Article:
Major discretionary decisions and estimates

Preparation of the consolidated financial statement to a certain extent entails taking discretionary decisions and making estimates and assumptions that have implications for the assets and liabilities recognised, the consolidated statement of income and contingent claims and liabilities. Actual results may deviate from these estimates.

As a rule, these decisions and assumptions are subject to ongoing review and are based in part on historical experiences as well as on other factors, including expectations in respect of future events that currently appear reasonable. The processes in place both at the Group level and at subsidiary level are geared towards calculating the values in question as reliably as possible, taking all relevant information into account. It is further ensured – inter alia, through uniform Group accounting guidelines – that the standards laid down by the Group are applied in a consistent and appropriate manner.

Estimates and assumptions that entail a significant risk in the form of a material adjustment within the next financial year to the carrying amounts of recognised assets and liabilities are discussed below. In addition, further details can be found in the subsection “Summary of major accounting policies”, the section “Nature of risks associated with insurance contracts and financial instruments”, and directly in the remarks on individual items.

Technical provisions: As at 31 December 2013, the Group recognised loss and loss adjustment expense reserves in the amount of EUR 33,755 million and benefit reserves in the amount of EUR 49,767 million.

Loss and loss adjustment expense reserves are created for claims that are uncertain in terms of their amount or when they will become due. In general, these reserves are recognised in the amount that is likely to be claimed, using best-estimate principles that are based on actuarial methods, such as the chain ladder method. The development of a claim until expected completion of the run-off is projected on the basis of statistical triangles. The actual amounts payable may prove to be higher or lower. Any resulting run-off profits or losses are recognised as income or expenses. The level of reserves is regularly reviewed – not only internally but also by external actuaries – and an external expert assessment of the reserves is commissioned in order to minimise the reserving risk.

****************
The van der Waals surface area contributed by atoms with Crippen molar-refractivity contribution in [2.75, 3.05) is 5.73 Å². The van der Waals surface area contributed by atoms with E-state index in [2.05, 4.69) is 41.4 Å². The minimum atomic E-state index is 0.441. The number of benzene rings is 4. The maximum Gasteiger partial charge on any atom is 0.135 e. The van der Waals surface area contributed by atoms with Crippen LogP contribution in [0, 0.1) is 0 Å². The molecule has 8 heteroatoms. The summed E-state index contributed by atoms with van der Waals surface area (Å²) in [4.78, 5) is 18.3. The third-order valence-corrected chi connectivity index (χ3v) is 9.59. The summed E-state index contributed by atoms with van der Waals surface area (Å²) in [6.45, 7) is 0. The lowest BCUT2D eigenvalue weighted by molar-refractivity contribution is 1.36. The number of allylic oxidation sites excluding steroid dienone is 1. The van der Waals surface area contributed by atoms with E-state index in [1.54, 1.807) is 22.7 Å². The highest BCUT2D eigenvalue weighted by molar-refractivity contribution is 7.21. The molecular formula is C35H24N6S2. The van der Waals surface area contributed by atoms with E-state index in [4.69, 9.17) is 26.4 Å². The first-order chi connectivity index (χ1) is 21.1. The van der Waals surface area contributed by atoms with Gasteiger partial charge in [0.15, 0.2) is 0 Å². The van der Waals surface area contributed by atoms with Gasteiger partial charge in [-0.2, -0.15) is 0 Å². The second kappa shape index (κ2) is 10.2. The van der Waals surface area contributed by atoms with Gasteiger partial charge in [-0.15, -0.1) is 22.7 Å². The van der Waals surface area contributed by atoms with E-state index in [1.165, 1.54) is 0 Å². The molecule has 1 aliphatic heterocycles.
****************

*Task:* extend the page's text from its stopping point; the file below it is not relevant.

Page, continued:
In the area of life primary insurance and Life/Health Reinsurance, the determination of provisions and assets is crucially dependent on actuarial projections of the business. Key differentiating criteria include age, smoking status of the insured individual, metrics of the insurance plan, policy duration, policy amount and duration of premium payment. In this context key input parameters are either predetermined by the metrics of the insurance plan (e.g. costs included in the calculation, amount of premium, actuarial interest rate) or estimated (e.g. mortality, morbidity and lapse rates). These assumptions are heavily dependent, for instance, on country-specific parameters, sales channel, quality of underwriting and type of reinsurance. For the purposes of US GAAP accounting, these assumptions are reviewed as at each balance sheet date by specialised life insurance actuaries and subsequently adjusted in line with the actual projection. The resulting effects are reflected, for instance, in true-up adjustments in “Other intangible assets”, “Insurance-related intangible assets” (PVFP), “Deferred acquisition costs”, “Provision for premium refunds” (provision for deferred premium refunds) and, where applicable, “Benefit reserve” (funding of terminal bonuses).